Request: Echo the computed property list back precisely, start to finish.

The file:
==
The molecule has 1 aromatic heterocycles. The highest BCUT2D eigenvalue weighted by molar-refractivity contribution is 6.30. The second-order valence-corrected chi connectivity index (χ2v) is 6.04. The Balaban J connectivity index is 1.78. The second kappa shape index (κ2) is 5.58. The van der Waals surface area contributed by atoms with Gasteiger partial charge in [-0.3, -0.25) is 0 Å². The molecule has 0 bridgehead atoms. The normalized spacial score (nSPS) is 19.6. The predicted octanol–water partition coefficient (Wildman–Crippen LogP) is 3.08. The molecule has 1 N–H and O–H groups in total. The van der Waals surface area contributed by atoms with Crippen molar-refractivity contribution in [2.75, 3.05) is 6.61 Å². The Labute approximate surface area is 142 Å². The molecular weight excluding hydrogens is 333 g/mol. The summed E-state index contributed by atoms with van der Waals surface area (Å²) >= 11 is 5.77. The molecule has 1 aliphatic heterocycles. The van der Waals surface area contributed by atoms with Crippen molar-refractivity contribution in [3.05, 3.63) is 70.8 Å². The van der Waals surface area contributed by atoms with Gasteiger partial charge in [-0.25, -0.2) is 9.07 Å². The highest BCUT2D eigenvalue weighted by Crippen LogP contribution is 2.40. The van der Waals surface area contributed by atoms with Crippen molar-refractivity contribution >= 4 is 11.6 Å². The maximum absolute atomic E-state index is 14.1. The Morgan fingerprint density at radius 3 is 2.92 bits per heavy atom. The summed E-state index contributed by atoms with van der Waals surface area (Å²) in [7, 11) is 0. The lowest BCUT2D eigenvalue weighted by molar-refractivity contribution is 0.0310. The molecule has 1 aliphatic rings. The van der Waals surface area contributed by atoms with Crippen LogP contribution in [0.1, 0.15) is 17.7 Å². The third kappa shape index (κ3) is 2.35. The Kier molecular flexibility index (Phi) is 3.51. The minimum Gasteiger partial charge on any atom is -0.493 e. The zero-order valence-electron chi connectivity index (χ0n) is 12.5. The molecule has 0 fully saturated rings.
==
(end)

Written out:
The molecule has 1 aromatic heterocycles. The highest BCUT2D eigenvalue weighted by molar-refractivity contribution is 6.30. The second-order valence-corrected chi connectivity index (χ2v) is 6.04. The Balaban J connectivity index is 1.78. The second kappa shape index (κ2) is 5.58. The van der Waals surface area contributed by atoms with Gasteiger partial charge in [-0.3, -0.25) is 0 Å². The molecule has 0 bridgehead atoms. The normalized spacial score (nSPS) is 19.6. The predicted octanol–water partition coefficient (Wildman–Crippen LogP) is 3.08. The molecule has 1 N–H and O–H groups in total. The van der Waals surface area contributed by atoms with Crippen molar-refractivity contribution in [2.75, 3.05) is 6.61 Å². The Labute approximate surface area is 142 Å². The molecular weight excluding hydrogens is 333 g/mol. The summed E-state index contributed by atoms with van der Waals surface area (Å²) >= 11 is 5.77. The molecule has 1 aliphatic heterocycles. The van der Waals surface area contributed by atoms with Crippen molar-refractivity contribution in [3.05, 3.63) is 70.8 Å². The van der Waals surface area contributed by atoms with Gasteiger partial charge in [-0.25, -0.2) is 9.07 Å². The highest BCUT2D eigenvalue weighted by Crippen LogP contribution is 2.40. The van der Waals surface area contributed by atoms with Crippen molar-refractivity contribution >= 4 is 11.6 Å². The maximum absolute atomic E-state index is 14.1. The Morgan fingerprint density at radius 3 is 2.92 bits per heavy atom. The summed E-state index contributed by atoms with van der Waals surface area (Å²) in [7, 11) is 0. The lowest BCUT2D eigenvalue weighted by molar-refractivity contribution is 0.0310. The molecule has 1 aliphatic rings. The van der Waals surface area contributed by atoms with Crippen LogP contribution in [0.1, 0.15) is 17.7 Å². The third kappa shape index (κ3) is 2.35. The Kier molecular flexibility index (Phi) is 3.51. The minimum Gasteiger partial charge on any atom is -0.493 e. The zero-order valence-electron chi connectivity index (χ0n) is 12.5. The molecule has 0 fully saturated rings.